Put into a long wine-glass or thin narrow tumbler 2 fl. dr. of nitric acid to 1 oz. of hydrochloric acid - that is, the first acid is in the proportion of 1 to 4 parts of the latter. If the acids are of concentrated strength, a little water will be necessary to add to this mixture of acids; if they are of ordinary strength, water will be unnecessary. Place the glass vessel containing this mixture of acids in a saucer on the hob, so that, should the vessel crack, the liquid will not escape, or else place the vessel in a basin of hot water. The gentle heat afforded from either of these sources should be maintained until the gold is dissolved. Place the coin or scrap gold in the mixed acids, and stand on the hob, so that the fumes given off shall escape up the chimney. The above quantities of acid will generally be sufficient to dissolve a sovereign or its equivalent weight of scrap gold. If, however, the solvent action ceases before the gold is dissolved, add a little more acid. A great excess of acid should be avoided, because it renders their neutralisation or subsequent elimination more difficult. If pure leaf gold be employed, the solution will form a perfectly transparent yellow liquid.

In the case of the Australian gold coin, however, the small portion of silver alloyed with the coin will give a precipitate of silver chloride, which will give a cloudy appearance to the liquid. Pour this solution of gold into a basin, and add to it about 6 oz. of distilled water, and stir up the mixture with a glass rod. Next add some powdered chalk to the liquid to neutralise its acidity. The way to ascertain whether the acid is completely neutralised is to dip a piece of blue litmus paper or to drop a little tincture of litmus solution in the acid. If any acid be present, the paper will lose its blue colour, and be coloured pink or red. If the blue colour remains unchanged, then you know the acid is completely neutralised. Stir the chalk well up in the liquid, and then filter it into a bottle thus: Take a piece of clean white blotting paper, cut it into a circular form, fold this in half, and then fold again, so that it forms a quadrant - a quarter of a circle. Open this paper out, and place it in a glass funnel. Just moisten it with a little distilled water, to keep it in its place, and then stand the funnel in the neck of a clean bottle, capable of holding the solution of gold that filters through.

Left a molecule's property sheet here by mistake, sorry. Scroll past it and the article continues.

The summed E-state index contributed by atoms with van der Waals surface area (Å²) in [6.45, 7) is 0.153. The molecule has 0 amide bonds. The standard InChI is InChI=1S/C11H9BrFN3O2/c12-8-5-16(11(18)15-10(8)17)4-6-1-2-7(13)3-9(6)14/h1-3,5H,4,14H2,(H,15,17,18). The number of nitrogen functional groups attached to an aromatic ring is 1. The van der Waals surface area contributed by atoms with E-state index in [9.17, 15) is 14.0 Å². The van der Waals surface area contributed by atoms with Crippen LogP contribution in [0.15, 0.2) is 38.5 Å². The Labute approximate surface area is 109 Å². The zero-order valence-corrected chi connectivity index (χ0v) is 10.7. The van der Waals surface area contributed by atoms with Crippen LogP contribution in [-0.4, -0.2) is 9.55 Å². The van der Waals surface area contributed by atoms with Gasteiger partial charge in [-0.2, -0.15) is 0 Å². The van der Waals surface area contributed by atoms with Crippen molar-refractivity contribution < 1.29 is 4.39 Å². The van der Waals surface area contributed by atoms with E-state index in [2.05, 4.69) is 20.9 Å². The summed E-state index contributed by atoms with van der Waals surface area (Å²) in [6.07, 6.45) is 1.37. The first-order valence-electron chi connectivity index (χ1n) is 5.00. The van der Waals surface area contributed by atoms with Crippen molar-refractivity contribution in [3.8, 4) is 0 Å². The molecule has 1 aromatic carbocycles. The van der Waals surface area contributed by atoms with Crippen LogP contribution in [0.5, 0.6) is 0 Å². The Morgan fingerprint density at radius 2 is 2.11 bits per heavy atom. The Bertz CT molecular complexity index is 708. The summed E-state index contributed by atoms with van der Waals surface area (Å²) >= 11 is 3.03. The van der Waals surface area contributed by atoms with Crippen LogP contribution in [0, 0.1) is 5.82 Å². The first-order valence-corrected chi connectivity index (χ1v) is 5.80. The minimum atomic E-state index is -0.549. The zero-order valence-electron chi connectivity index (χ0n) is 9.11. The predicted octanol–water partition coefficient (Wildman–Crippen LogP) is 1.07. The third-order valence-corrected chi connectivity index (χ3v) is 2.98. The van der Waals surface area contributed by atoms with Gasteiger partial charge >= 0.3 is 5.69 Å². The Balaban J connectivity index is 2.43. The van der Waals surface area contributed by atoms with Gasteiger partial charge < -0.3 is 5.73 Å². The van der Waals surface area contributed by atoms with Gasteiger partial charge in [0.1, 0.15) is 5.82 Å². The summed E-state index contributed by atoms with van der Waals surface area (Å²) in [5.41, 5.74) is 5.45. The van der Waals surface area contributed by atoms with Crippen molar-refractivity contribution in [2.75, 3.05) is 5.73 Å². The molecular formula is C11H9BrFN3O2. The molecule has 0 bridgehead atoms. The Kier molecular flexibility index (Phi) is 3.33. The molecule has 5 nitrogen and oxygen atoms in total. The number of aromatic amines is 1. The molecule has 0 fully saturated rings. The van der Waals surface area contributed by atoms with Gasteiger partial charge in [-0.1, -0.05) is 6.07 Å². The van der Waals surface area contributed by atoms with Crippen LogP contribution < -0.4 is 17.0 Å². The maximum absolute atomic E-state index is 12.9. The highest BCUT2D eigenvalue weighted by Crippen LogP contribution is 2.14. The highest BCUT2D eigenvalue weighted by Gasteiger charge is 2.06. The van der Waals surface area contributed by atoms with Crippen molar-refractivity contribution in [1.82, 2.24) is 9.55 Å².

The chalk, having united with the acids, will have formed solid salts of lime, which are retained on the filter paper. The liquid solution that passes through is a solution of gold terchloride, fit for use in photography. As light partly reduces the gold into the metallic state, it is best to keep the bottle in the dark, or else closelven-veloped in black paper, pasted round it.

To obtain the terchloride in the crystallised state, the above solution must be evaporated until the salt crystallises out in reddish crystals. As these crystals imbibe water if placed in a moist atmosphere, and then form a yellow solution again, they should be stored up in hermetically sealed glass tubes. These tubes are easy of construction, thus: Take a piece of soft glass tubing, about 12 in. long and 1/4 in. bore; hold one-third of it in the flame of a spirit lamp or gas flame, twirling the tube round, so that it is uniformly heated. When the glass begins to bend, hold it away from the flame, and, holding the tube at both ends, pull them apart, like stretching a piece of elastic. The heated part of the glass will yield to the pull, and, stretching, become narrowed. Break the tube in two at this narrow part, and then hold each of these narrow ends in the flame for a few seconds, until the glass, recoiling on itself, closes the orifice. Put the crystals of terchloride in with a quill at the open end of the tube, and then close that by directing the flame of a blowpipe on the periphery of the orifice until the glass melts and closes the aperture.

The stem of a clay tobacco pipe forms a good substitute for a blowpipe.